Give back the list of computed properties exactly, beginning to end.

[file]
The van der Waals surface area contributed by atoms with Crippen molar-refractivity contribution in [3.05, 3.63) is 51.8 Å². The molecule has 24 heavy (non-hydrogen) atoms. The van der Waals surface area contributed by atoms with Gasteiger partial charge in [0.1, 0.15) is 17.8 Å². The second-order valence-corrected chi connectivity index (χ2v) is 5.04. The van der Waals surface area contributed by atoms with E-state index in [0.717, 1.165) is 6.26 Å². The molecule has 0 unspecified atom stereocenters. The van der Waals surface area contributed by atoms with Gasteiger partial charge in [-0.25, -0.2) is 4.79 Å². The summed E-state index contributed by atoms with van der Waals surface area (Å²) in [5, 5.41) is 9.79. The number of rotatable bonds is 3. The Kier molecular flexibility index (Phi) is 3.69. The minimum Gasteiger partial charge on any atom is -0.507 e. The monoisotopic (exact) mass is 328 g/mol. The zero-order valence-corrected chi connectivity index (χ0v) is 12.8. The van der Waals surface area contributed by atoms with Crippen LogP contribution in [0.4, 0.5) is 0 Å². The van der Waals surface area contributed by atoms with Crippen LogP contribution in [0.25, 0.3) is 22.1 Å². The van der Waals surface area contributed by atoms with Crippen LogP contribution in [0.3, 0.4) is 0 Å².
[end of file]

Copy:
The van der Waals surface area contributed by atoms with Crippen molar-refractivity contribution in [3.05, 3.63) is 51.8 Å². The molecule has 24 heavy (non-hydrogen) atoms. The van der Waals surface area contributed by atoms with Gasteiger partial charge in [0.1, 0.15) is 17.8 Å². The second-order valence-corrected chi connectivity index (χ2v) is 5.04. The van der Waals surface area contributed by atoms with E-state index in [0.717, 1.165) is 6.26 Å². The molecule has 0 unspecified atom stereocenters. The van der Waals surface area contributed by atoms with Gasteiger partial charge in [-0.25, -0.2) is 4.79 Å². The summed E-state index contributed by atoms with van der Waals surface area (Å²) in [5, 5.41) is 9.79. The number of rotatable bonds is 3. The Kier molecular flexibility index (Phi) is 3.69. The minimum Gasteiger partial charge on any atom is -0.507 e. The monoisotopic (exact) mass is 328 g/mol. The zero-order valence-corrected chi connectivity index (χ0v) is 12.8. The van der Waals surface area contributed by atoms with Crippen LogP contribution in [0.4, 0.5) is 0 Å². The van der Waals surface area contributed by atoms with Crippen LogP contribution in [0.25, 0.3) is 22.1 Å². The van der Waals surface area contributed by atoms with Crippen LogP contribution in [0.3, 0.4) is 0 Å².